Using Directories for your Research

Using Directories for your Research

By the mid 1800’s most major cities had directories, and many smaller towns were included in those of larger locales.  Directories are an often overlooked source of genealogical gold. They typically include the names, addresses and occupations of the individuals listed, as well as marital status and names. Additional information may be available in specialty sections that list names of  those in political positions, local societies, businesses, and advertisements.

Types of Directories

  • Criss-Cross or Reverse Directories are organized by address rather than by names. Older City Directories may include a Street directory at the back that is organized by address that can be helpful in finding relatives, friends, relatives, and neighbors.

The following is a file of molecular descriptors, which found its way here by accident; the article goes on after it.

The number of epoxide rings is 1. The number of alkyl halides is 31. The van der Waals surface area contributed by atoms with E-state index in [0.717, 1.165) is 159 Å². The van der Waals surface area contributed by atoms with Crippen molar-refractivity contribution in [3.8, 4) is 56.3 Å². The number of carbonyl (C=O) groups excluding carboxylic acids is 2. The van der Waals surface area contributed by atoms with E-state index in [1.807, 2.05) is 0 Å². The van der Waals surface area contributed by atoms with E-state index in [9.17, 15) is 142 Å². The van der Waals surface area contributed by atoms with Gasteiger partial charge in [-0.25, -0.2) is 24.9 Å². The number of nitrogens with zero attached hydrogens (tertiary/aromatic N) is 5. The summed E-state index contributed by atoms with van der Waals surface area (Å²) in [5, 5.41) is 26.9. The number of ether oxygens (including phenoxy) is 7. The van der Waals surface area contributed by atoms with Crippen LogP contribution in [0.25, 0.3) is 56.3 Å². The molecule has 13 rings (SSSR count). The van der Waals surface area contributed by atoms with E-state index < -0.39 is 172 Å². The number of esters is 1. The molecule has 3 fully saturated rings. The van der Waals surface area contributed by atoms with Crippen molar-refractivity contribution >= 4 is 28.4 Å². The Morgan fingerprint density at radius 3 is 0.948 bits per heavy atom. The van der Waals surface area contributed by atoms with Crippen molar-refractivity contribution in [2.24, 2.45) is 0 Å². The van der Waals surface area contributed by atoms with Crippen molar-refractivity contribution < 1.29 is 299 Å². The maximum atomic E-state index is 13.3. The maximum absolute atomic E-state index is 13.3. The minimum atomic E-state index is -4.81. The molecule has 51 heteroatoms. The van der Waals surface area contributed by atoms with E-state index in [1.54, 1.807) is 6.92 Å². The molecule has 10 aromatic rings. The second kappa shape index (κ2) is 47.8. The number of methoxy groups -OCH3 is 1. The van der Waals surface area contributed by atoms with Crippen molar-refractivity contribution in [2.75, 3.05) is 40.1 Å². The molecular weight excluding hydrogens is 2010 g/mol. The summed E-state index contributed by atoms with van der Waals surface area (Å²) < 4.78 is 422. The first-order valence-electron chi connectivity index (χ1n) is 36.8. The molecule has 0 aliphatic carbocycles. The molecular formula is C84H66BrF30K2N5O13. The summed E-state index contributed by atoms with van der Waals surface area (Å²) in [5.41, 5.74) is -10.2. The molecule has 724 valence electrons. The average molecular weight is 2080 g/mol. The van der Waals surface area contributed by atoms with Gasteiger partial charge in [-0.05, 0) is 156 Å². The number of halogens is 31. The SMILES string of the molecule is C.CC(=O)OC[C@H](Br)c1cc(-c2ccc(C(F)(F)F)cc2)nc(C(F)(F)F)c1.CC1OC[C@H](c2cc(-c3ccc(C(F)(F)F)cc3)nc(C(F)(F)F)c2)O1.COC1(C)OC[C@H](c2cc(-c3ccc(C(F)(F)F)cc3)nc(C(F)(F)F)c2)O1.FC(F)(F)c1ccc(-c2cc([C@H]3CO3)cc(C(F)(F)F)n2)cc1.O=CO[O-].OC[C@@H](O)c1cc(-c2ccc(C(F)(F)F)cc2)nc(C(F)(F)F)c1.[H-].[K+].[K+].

• Social Registers are lists of prominent, community members, typically those well connected, and socially elite Blue Books are almanacs, buyer’s guides or other compilations of statistics and information.
  • Professional Directories list members in specific occupations such as medicine, law, agriculture, and education, often including individual biographical details
  • Specialized Directories, published by school and university alumni groups, church/religious groups, and non-profit organizations typically contain listings of their members or associates


Where to Start


Finding Aids:

Quick Tips

Search Google for directories using the following format: geographical location + “city [or other type of] directory” + year (optional) For example, Washington+Seattle directory+1932 or Washington+Seattle directory

Updated from original article published in the October 2019 issue of the SIGS newsletter, the Beacon.

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Lynnwood, Snohomish County, Washington